March 11, 2011
Drinking Coffee Could Lower Stroke Risk For Women
Drinking at least one cup of coffee per day could reduce a woman's risk of stroke by as much as 25%, claims a new study published online Thursday in the American Heart Association journal Stroke.
Dr. Susanna Larsson, a researcher in the Division of Nutritional Epidemiology, National Institute of Environmental Medicine, Karolinska Institute in Stockholm, Sweden, and colleagues studied more than 34,000 women between the ages of 49 and 83, following them for an average period of 10.4 years.
According to Jamie Stengel of the Associated Press, each of the participants was asked about their coffee-drinking habits at the start of the study. Their hospital records were later checked to find out how many had suffered a stroke. A total of 1,680 had suffered a stroke, including 205 who did not drink coffee or consumed less than a full cup's worth each day.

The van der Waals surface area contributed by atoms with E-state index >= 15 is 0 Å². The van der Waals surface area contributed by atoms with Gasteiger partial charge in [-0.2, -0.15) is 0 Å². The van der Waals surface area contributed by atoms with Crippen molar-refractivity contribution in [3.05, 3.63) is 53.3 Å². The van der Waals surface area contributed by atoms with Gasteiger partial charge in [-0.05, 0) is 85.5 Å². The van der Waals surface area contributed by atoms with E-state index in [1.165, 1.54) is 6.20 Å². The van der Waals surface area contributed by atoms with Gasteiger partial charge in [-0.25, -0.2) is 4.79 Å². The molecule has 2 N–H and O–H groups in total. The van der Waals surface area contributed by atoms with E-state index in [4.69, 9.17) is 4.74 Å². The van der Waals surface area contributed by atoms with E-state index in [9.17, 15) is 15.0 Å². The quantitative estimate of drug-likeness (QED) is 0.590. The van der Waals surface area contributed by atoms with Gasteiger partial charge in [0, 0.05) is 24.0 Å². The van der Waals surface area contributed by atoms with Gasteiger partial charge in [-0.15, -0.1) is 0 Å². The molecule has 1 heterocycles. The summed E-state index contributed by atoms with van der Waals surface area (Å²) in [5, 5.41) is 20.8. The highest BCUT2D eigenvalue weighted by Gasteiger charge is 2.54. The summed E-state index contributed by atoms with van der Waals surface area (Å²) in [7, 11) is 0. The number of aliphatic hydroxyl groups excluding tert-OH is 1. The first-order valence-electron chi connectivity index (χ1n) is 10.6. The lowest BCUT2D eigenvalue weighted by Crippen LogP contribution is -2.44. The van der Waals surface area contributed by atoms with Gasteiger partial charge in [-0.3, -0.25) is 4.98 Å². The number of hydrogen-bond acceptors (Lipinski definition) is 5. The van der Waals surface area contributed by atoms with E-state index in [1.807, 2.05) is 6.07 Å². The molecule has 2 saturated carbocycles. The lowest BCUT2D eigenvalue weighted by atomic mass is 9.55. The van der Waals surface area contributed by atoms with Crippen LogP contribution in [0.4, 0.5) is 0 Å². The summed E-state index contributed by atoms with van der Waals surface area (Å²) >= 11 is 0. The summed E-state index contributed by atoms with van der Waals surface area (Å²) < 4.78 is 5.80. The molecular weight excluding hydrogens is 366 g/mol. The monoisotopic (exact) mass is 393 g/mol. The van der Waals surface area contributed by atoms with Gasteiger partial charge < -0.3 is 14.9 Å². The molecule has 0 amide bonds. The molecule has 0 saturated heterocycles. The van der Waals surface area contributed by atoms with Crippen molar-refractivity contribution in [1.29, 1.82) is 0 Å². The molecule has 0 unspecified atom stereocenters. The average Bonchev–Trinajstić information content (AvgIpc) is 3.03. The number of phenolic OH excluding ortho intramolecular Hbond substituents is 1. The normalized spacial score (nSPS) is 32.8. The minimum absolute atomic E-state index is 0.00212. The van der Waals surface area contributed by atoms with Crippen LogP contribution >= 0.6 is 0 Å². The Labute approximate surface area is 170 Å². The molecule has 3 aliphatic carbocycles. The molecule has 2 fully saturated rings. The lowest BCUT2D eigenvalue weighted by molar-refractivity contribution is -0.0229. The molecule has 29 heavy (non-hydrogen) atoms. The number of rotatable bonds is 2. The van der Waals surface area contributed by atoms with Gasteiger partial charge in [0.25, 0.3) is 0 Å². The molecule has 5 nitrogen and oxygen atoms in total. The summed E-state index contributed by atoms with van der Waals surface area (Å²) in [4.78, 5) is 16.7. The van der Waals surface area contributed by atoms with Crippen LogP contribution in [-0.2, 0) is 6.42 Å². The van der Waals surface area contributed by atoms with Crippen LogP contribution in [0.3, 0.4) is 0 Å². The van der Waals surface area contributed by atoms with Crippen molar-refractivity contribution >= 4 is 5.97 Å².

The researchers report that groups that drank between 1-2 cups per day, 3-4 cups per day, or 5 or more cups per day all had similar results--a 22% to 25% lower risk of stroke than those consuming less than one cup per day, according to a March 10 American Heart Association press release.
Smoking status, body mass index, and cardiovascular risk factors did not affect the results, they claim.
"Coffee drinkers should rejoice," Dr. Sharonne N. Hayes, a cardiologist at Mayo Clinic in Rochester, Minnesota, told AP Reporter Jamie Stengle on Thursday.
"Coffee is often made out to be potentially bad for your heart. There really hasn't been any study that convincingly said coffee is bad," she added. "If you are drinking coffee now, you may be doing some good and you are likely not doing harm."
However, as Stengle points out, "Hayes and other doctors say the study shouldn't send non-coffee drinkers running to their local coffee shop. The study doesn't prove that coffee lowers stroke risk, only that coffee drinkers tend to have a lower stroke risk."
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